Den had become involved with The Firm over the summer of 1988 and his only option was to flee the square. After a spell on remand in custody and a dramatic escape from the police and from members of the Firm who ambushed him on his way to court, viewers watched a mysterious gunman shoot at Den with a gun hidden in a bunch of daffodils, before hearing a splash. A shot depicting Den's death was cut from the final scene, in the hope that Grantham might one day be persuaded to return to the role. The following year, a body believed to be Den was found in the canal.
From 1989 to 1990, Grantham played Danny Kane in the crime television series The Paradise Club alongside Don Henderson. He went on to appear in television series such as Cluedo as Colonel Mustard, The Detectives (1993) and 99-1 (1994–95). In 1994, he narrated volume one of Frank Harris's erotic classic My Life and Loves. In 1997, he produced and starred in the sci-fi mini-series The Uninvited.
Alongside Melinda Messenger, he was the co-host of the game show Fort Boyard from 1998 to 2001. Also in 2001, he appeared in Lily Savage's Blankety Blank. He also reunited with his EastEnders co-star Anita Dobson in the two-part mini-series The Stretch which aired on Sky One in 2000 and in a 2004 British gangster film titled Charlie.
Return to EastEnders
During the 1990s, Grantham was approached more than once by BBC bosses about a possible return to EastEnders, but rejected each of these offers, often feeling that the storyline at the time would not be the right one to suit any potential comeback.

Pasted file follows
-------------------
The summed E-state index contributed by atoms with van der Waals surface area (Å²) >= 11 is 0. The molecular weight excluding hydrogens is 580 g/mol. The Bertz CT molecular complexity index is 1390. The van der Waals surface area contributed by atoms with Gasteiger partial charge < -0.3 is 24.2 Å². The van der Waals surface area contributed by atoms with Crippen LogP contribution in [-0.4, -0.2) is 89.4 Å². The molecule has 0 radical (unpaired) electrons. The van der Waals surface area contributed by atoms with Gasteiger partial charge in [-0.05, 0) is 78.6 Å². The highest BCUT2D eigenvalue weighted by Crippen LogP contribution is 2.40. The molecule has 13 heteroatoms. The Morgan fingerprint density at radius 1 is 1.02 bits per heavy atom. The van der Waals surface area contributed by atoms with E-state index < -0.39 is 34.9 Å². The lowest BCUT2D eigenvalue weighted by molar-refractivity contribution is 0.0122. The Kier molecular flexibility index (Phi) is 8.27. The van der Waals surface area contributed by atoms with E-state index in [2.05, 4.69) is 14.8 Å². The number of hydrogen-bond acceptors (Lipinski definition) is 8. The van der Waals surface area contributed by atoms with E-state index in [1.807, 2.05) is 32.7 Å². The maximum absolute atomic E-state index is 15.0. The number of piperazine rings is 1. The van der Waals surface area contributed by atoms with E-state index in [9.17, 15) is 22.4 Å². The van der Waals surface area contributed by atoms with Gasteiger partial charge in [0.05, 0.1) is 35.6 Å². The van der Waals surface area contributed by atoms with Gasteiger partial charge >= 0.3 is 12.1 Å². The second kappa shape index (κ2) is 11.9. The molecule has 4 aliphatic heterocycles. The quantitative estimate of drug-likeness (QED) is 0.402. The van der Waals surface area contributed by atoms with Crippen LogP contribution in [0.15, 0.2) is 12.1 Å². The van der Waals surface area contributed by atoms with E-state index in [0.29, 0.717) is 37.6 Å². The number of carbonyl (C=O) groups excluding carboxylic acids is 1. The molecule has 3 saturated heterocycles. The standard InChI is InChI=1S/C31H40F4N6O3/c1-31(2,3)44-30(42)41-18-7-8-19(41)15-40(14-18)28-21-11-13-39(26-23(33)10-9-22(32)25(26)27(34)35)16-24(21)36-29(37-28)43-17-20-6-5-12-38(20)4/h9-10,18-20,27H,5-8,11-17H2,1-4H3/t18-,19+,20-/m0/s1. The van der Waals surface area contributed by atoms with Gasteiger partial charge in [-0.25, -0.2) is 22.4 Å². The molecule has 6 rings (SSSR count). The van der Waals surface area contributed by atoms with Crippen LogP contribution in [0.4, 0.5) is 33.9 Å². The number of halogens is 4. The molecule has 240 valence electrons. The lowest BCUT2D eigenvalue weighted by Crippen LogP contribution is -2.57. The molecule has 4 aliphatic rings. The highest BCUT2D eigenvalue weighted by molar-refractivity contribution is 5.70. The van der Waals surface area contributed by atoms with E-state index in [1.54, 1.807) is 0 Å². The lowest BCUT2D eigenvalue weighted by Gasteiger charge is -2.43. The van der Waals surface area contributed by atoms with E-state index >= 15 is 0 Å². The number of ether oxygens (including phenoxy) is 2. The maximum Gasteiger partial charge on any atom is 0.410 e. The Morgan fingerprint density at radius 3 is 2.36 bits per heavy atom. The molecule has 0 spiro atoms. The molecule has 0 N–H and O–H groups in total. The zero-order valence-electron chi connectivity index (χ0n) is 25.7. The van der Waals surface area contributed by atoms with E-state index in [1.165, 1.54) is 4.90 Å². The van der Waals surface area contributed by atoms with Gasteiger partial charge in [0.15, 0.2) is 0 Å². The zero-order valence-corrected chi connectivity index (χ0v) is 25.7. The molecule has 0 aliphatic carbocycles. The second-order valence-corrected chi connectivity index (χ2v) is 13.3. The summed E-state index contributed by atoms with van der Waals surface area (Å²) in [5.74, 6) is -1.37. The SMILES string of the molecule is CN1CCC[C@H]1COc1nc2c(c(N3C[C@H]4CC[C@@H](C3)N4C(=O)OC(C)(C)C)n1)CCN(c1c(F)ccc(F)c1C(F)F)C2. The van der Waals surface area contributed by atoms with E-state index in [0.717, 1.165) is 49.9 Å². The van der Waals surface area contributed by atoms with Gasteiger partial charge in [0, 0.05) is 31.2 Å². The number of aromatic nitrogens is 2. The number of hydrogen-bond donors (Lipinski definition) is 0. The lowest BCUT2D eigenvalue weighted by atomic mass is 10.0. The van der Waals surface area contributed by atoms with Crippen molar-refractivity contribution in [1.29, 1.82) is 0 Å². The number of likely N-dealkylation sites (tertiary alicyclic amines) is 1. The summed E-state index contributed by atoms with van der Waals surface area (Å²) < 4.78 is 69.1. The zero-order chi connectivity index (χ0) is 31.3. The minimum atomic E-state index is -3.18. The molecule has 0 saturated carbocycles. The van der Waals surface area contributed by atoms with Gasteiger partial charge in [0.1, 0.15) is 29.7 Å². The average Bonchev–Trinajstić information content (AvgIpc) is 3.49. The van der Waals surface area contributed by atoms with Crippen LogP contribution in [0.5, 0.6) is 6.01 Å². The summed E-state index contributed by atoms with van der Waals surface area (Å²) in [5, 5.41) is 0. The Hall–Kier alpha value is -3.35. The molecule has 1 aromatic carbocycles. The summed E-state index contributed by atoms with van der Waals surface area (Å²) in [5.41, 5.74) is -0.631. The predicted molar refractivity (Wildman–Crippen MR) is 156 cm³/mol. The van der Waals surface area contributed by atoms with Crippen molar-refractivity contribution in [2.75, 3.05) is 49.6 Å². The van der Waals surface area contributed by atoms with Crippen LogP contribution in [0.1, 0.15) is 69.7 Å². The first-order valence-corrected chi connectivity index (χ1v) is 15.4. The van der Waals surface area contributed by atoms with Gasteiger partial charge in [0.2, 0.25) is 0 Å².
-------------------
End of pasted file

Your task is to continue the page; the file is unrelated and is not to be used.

However, on 3 May 2003, it was confirmed that Grantham would be returning to EastEnders later that year to reprise his role as Den after 14 years. On 29 September 2003, his return to EastEnders was aired, with him arriving at the nightclub E20 now owned by his adopted daughter Sharon, portrayed by Letitia Dean.
It was revealed that Den had survived the shooting and fled to Spain with the help of former mistress Jan Hammond (Jane How), while the body found a year later in the canal had been wrongly identified. Over 17 million people watched one of the most anticipated TV events of the year on Monday 29 September as Den spoke the famous words, "Hello, princess".
There had been much speculation in the media after Den's departure as to whether the character really was dead - particularly after the original search of the canal site where he was shot failed to uncover any trace of him. BBC bosses said that Den's return had been on the agenda almost every year since the character's departure in 1989, and the first offer for him to return had been made as long ago as 1991. Grantham had turned down every offer to return until the one made to him in early 2003, feeling that his character did not have adequate links to the show for a comeback to be anything more than an attempt to boost ratings – particularly when Den's daughter Sharon was away from the show from 1995 to 2001, leaving Den without any family in the cast. By 2003, however, his daughter Vicki, played by Scarlett Alice Johnson, had rejoined the cast and a previously unknown son called Dennis Rickman, played by Nigel Harman, was also in the series – the product of an affair between Den and a young woman called Paula Rickman, 30 years earlier.
In December 2004, Den arranged a scam to get back The Queen Vic from Sam Mitchell (Kim Medcalf), 16 years after he had sold it to Frank.
Online sex scandal
In May 2004, a Sunday newspaper printed photographs of Grantham exposing himself and masturbating whilst sucking his finger in a sexually-suggestive manner via a webcam from his dressing room to an undercover reporter named "Amanda." Grantham also allegedly dressed as Captain Hook whilst pleasuring himself, and insulted several cast members of EastEnders, including Shane Richie (Alfie Moon), Wendy Richard (Pauline Fowler), Kim Medcalf (Sam Mitchell) and Jessie Wallace (Kat Moon). Grantham released a statement which read, "I am wholeheartedly ashamed of my behaviour and feel that I have let down my colleagues, as well as my friends and family." He also added, "In some small recompense I intend to make a donation to charity as a mark of my apology." He maintained in later interviews that he 'was set up'. He attempted suicide three times as a result of the scandal.